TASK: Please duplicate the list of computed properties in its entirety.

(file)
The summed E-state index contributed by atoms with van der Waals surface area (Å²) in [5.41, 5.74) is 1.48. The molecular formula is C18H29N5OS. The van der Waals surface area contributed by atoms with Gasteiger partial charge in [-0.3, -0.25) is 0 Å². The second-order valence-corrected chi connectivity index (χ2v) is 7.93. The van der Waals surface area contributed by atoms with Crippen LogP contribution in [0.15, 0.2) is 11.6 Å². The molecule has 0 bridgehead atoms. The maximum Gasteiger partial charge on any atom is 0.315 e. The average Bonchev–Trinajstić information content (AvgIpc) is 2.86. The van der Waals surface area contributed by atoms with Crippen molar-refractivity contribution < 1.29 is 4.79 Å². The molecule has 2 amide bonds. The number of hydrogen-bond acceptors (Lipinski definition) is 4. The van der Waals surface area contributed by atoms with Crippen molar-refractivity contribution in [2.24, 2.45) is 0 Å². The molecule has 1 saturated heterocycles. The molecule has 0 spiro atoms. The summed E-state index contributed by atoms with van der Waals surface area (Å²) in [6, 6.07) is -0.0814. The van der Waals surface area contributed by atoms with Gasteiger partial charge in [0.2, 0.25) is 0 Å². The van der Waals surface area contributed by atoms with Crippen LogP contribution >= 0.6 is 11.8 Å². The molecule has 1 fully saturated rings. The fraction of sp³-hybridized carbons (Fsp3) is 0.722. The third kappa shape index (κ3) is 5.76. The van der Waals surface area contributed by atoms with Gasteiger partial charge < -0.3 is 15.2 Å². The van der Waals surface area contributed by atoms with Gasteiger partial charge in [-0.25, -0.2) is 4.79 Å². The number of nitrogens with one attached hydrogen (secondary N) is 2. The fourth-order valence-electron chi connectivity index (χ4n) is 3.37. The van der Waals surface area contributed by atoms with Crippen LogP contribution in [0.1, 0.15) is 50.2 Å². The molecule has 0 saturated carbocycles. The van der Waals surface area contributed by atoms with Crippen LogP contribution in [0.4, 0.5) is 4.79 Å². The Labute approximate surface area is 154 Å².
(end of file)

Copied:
The summed E-state index contributed by atoms with van der Waals surface area (Å²) in [5.41, 5.74) is 1.48. The molecular formula is C18H29N5OS. The van der Waals surface area contributed by atoms with Gasteiger partial charge in [-0.3, -0.25) is 0 Å². The second-order valence-corrected chi connectivity index (χ2v) is 7.93. The van der Waals surface area contributed by atoms with Crippen LogP contribution in [0.15, 0.2) is 11.6 Å². The molecule has 0 bridgehead atoms. The maximum Gasteiger partial charge on any atom is 0.315 e. The average Bonchev–Trinajstić information content (AvgIpc) is 2.86. The van der Waals surface area contributed by atoms with Crippen molar-refractivity contribution < 1.29 is 4.79 Å². The molecule has 2 amide bonds. The number of hydrogen-bond acceptors (Lipinski definition) is 4. The van der Waals surface area contributed by atoms with Crippen molar-refractivity contribution in [2.24, 2.45) is 0 Å². The molecule has 1 saturated heterocycles. The molecule has 0 spiro atoms. The summed E-state index contributed by atoms with van der Waals surface area (Å²) in [6, 6.07) is -0.0814. The van der Waals surface area contributed by atoms with Gasteiger partial charge in [0.2, 0.25) is 0 Å². The van der Waals surface area contributed by atoms with Crippen LogP contribution >= 0.6 is 11.8 Å². The molecule has 1 fully saturated rings. The fraction of sp³-hybridized carbons (Fsp3) is 0.722. The third kappa shape index (κ3) is 5.76. The van der Waals surface area contributed by atoms with Gasteiger partial charge < -0.3 is 15.2 Å². The van der Waals surface area contributed by atoms with Gasteiger partial charge in [-0.25, -0.2) is 4.79 Å². The number of nitrogens with one attached hydrogen (secondary N) is 2. The fourth-order valence-electron chi connectivity index (χ4n) is 3.37. The van der Waals surface area contributed by atoms with Crippen LogP contribution in [0.1, 0.15) is 50.2 Å². The molecule has 0 saturated carbocycles. The van der Waals surface area contributed by atoms with Crippen LogP contribution in [0.4, 0.5) is 4.79 Å². The Labute approximate surface area is 154 Å².